SEE FULL TEXT BELOW:
ENVIRONMENT & PUBLIC HEALTH
Health starts where we live, learn, work, and play. We know that race and income contribute to health disparities, but it works the other way, too. Poor health can impair educational attainment and job opportunities. While gender, genetics, and access to health care play a contributing role in a person’s health, socioeconomic status and environmental conditions are key factors. For example, Detroit’s child asthma and lead poisoning rates are several times higher than the state or national rates. Asthma is a leading chronic cause of missed days for students and workers. Even low levels of lead poisoning in children have been shown in multiple studies to lower IQs, increase aggression and ADHD, and are linked to juvenile delinquency. Air pollution called PM2.5 (which comes from vehicles, power plants, and other combustion activity) has been linked with mortality and heart problems. While we can take individual actions to reduce these health risks, it is our policy-makers’ responsibility to make and enforce regulations that protect air, water, and land quality.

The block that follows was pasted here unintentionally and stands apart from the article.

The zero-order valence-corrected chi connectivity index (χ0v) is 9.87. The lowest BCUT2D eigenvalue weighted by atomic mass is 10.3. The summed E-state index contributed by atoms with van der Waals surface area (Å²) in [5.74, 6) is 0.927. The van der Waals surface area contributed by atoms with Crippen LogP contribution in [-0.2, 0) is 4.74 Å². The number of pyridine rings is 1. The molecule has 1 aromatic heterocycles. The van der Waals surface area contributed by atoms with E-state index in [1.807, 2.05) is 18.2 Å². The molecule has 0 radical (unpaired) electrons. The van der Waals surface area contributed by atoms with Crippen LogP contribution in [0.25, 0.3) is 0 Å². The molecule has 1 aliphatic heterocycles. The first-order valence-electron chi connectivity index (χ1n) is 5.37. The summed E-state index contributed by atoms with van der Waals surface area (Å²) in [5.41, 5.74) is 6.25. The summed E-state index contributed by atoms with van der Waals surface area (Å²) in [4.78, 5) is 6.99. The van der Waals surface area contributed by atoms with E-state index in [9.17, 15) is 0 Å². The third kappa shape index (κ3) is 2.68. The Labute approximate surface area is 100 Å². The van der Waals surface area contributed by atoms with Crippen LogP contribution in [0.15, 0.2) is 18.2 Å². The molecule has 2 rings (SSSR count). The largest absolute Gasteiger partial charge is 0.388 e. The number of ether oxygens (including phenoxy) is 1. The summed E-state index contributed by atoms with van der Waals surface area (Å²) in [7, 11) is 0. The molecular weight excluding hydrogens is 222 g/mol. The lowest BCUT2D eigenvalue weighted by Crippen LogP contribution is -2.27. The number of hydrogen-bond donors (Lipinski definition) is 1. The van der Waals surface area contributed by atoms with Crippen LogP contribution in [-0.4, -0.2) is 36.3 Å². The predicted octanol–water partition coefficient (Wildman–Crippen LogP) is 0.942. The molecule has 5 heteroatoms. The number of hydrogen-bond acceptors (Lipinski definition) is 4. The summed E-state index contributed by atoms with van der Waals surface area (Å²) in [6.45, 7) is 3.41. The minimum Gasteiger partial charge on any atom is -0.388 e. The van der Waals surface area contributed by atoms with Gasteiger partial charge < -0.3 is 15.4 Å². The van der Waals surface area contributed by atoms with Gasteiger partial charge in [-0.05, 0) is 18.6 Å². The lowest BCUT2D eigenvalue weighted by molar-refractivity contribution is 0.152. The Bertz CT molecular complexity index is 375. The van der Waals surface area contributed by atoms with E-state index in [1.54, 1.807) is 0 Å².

Before you eat that fish…
The Detroit River, along with 42 other waterways in the Great Lakes, is considered an “Area of Concern.” Industrial pollutants such as mercury, PCBs, and dioxins land in our waterways and are absorbed by fish. When people eat the fish, they absorb the toxins in the fish; therefore, we now have restrictions on fish and wildlife consumption.
Mercury, which comes from coal-burning power plants and other industrial processes, damages the brain and nerves, especially in a fetus or a young child. Pregnant women, nursing mothers, young children, and women who may become pregnant should avoid eating fish high in mercury. PCBs are now banned in the U.S. for their toxicity, but remain in our environment, and cancer-causing dioxins come from diesel combustion and incineration.
Yellow perch and bluegill are the lowest in chemicals and safest to eat. Catfish and carp, which feed off the bottom where most of the chemicals are found, have more chemicals in their bodies than any other fish in the Detroit River – those fish, and whitefish larger than 22 inches, are not safe to eat.